Research suggests that gender role expectations may influence pain response. However, little work has been done to examine the relationships between gender role expectations and experimental pain outcomes, or to examine these relationships across phases of the menstrual cycle. To address this, the present study examined gender role expectations across the mid-follicular, ovulatory, and late-luteal phases of the menstrual cycle in 54 healthy, pain-free women. Prior to testing, gender role expectations were measured using the Gender Role Expectations of Pain questionnaire (GREP), which was designed to measure sex-related stereotypic attributions of pain sensitivity (higher scores mean women are more sensitive), endurance (higher scores mean women have less endurance), and willingness to report pain (higher scores mean men are more likely to report). Furthermore the scale is designed to measure self attributions of pain sensitivity and endurance. Electric (NFR threshold, pain ratings of suprathreshold electric stimulations, pain threshold and tolerance, sensory and affective pain ratings) and ischemic (threshold and tolerance, sensory and affective ratings) pain outcomes were measured. Results indicated that self endurance was positively correlated with electric threshold across all phases. During ovulation, self-endurance was also positively correlated with electric tolerance and negatively correlated with suprathreshold ratings. Willingness to report pain was positively correlated with electric threshold, electric tolerance, and affective ratings of ischemia, but only during the ovulatory phase. And finally, sensory ratings of ischemia were positively correlated with pain sensitivity but only during the mid-follicular phase. In sum, results show that relationships between gender role expectations and pain can vary across the menstrual cycle. Second, results suggest beliefs about self are more strongly related to pain outcomes than stereotyped expectations of pain. And third, gender role expectations have a stronger relationship to electric pain outcomes and retrospective reports of ischemia.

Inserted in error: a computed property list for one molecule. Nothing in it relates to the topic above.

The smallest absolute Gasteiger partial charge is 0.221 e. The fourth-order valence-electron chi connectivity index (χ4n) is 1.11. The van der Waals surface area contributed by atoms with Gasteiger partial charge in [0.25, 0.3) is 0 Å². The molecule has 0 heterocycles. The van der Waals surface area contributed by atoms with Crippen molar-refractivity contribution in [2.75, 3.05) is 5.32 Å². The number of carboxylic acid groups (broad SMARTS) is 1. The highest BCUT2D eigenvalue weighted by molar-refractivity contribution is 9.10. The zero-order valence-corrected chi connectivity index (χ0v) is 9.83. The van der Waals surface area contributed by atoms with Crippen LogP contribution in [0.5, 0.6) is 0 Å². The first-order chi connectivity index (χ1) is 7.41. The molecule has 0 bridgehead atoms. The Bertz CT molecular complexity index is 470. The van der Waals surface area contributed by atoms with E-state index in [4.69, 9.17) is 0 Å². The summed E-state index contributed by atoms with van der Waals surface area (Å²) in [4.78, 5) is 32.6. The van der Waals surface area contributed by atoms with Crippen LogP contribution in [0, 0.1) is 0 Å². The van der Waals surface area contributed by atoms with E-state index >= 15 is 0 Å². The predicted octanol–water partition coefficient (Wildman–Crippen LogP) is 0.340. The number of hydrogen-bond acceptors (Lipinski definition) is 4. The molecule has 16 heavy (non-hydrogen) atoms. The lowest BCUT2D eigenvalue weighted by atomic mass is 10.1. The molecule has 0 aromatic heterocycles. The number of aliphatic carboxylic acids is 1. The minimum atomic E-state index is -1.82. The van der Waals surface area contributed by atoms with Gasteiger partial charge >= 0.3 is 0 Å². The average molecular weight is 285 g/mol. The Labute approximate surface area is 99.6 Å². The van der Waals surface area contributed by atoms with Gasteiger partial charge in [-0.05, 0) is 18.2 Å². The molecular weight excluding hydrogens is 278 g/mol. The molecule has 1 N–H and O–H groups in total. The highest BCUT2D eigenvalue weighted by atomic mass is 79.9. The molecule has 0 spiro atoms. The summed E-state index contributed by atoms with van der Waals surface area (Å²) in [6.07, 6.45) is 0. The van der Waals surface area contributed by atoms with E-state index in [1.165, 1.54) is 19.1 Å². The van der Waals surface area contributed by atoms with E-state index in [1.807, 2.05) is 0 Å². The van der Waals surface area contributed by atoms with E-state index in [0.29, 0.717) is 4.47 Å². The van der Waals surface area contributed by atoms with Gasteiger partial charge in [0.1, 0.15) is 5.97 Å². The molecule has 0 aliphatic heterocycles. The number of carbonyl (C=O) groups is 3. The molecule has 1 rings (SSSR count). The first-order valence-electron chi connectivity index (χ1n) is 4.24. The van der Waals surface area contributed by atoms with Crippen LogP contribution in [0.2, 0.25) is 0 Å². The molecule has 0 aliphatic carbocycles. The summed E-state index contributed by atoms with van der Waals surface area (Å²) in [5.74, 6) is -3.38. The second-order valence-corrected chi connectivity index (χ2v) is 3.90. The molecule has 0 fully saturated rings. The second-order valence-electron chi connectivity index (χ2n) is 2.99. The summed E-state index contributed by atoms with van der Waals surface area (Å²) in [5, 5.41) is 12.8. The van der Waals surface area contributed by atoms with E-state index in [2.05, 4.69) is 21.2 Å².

© 2013 Published by Elsevier Inc.